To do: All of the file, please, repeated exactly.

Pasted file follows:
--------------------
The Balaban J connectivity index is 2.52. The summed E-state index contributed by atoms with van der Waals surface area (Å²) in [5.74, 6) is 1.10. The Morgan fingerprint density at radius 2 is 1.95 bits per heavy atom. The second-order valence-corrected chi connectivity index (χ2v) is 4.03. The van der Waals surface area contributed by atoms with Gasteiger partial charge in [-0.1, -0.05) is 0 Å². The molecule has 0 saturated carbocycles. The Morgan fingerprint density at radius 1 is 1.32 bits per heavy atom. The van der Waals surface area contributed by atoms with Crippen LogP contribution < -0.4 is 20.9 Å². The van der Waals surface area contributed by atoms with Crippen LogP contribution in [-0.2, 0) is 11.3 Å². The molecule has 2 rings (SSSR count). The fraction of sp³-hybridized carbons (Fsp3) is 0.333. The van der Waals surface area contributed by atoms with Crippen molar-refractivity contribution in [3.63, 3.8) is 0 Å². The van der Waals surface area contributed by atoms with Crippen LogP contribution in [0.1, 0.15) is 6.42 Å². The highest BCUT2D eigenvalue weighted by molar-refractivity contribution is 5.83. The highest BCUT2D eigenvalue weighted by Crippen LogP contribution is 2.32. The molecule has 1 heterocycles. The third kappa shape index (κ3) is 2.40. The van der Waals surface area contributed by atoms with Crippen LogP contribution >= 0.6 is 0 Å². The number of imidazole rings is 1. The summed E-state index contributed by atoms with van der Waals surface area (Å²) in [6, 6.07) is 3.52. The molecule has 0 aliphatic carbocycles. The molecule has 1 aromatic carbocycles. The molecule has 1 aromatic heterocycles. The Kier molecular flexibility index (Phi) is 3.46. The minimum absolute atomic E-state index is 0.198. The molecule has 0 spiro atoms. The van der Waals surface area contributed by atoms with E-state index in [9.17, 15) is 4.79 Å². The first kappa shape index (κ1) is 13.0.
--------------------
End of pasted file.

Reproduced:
The Balaban J connectivity index is 2.52. The summed E-state index contributed by atoms with van der Waals surface area (Å²) in [5.74, 6) is 1.10. The Morgan fingerprint density at radius 2 is 1.95 bits per heavy atom. The second-order valence-corrected chi connectivity index (χ2v) is 4.03. The van der Waals surface area contributed by atoms with Gasteiger partial charge in [-0.1, -0.05) is 0 Å². The molecule has 0 saturated carbocycles. The Morgan fingerprint density at radius 1 is 1.32 bits per heavy atom. The van der Waals surface area contributed by atoms with Crippen LogP contribution < -0.4 is 20.9 Å². The van der Waals surface area contributed by atoms with Crippen LogP contribution in [-0.2, 0) is 11.3 Å². The molecule has 2 rings (SSSR count). The fraction of sp³-hybridized carbons (Fsp3) is 0.333. The van der Waals surface area contributed by atoms with Crippen molar-refractivity contribution in [3.63, 3.8) is 0 Å². The van der Waals surface area contributed by atoms with Crippen LogP contribution in [0.1, 0.15) is 6.42 Å². The highest BCUT2D eigenvalue weighted by molar-refractivity contribution is 5.83. The highest BCUT2D eigenvalue weighted by Crippen LogP contribution is 2.32. The molecule has 1 heterocycles. The third kappa shape index (κ3) is 2.40. The van der Waals surface area contributed by atoms with Crippen LogP contribution >= 0.6 is 0 Å². The number of imidazole rings is 1. The summed E-state index contributed by atoms with van der Waals surface area (Å²) in [6, 6.07) is 3.52. The molecule has 0 aliphatic carbocycles. The molecule has 1 aromatic carbocycles. The molecule has 1 aromatic heterocycles. The Kier molecular flexibility index (Phi) is 3.46. The minimum absolute atomic E-state index is 0.198. The molecule has 0 spiro atoms. The van der Waals surface area contributed by atoms with E-state index in [9.17, 15) is 4.79 Å². The first kappa shape index (κ1) is 13.0.